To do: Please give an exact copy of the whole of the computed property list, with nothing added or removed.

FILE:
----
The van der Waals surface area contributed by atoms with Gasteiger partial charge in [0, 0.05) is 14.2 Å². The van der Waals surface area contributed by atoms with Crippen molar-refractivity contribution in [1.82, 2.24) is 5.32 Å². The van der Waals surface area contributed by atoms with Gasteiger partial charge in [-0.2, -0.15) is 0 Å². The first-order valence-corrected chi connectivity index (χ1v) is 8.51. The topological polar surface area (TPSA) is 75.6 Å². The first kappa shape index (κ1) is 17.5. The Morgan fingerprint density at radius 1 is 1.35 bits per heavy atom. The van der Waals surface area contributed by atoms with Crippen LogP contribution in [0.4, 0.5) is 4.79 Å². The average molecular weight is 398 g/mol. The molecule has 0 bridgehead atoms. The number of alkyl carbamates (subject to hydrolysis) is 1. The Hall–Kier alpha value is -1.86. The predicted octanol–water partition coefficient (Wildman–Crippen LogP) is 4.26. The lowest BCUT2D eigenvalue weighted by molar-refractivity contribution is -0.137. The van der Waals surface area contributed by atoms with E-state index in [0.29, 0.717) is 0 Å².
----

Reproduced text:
The van der Waals surface area contributed by atoms with Gasteiger partial charge in [0, 0.05) is 14.2 Å². The van der Waals surface area contributed by atoms with Crippen molar-refractivity contribution in [1.82, 2.24) is 5.32 Å². The van der Waals surface area contributed by atoms with Gasteiger partial charge in [-0.2, -0.15) is 0 Å². The first-order valence-corrected chi connectivity index (χ1v) is 8.51. The topological polar surface area (TPSA) is 75.6 Å². The first kappa shape index (κ1) is 17.5. The Morgan fingerprint density at radius 1 is 1.35 bits per heavy atom. The van der Waals surface area contributed by atoms with Crippen LogP contribution in [0.4, 0.5) is 4.79 Å². The average molecular weight is 398 g/mol. The molecule has 0 bridgehead atoms. The number of alkyl carbamates (subject to hydrolysis) is 1. The Hall–Kier alpha value is -1.86. The predicted octanol–water partition coefficient (Wildman–Crippen LogP) is 4.26. The lowest BCUT2D eigenvalue weighted by molar-refractivity contribution is -0.137. The van der Waals surface area contributed by atoms with E-state index in [0.29, 0.717) is 0 Å².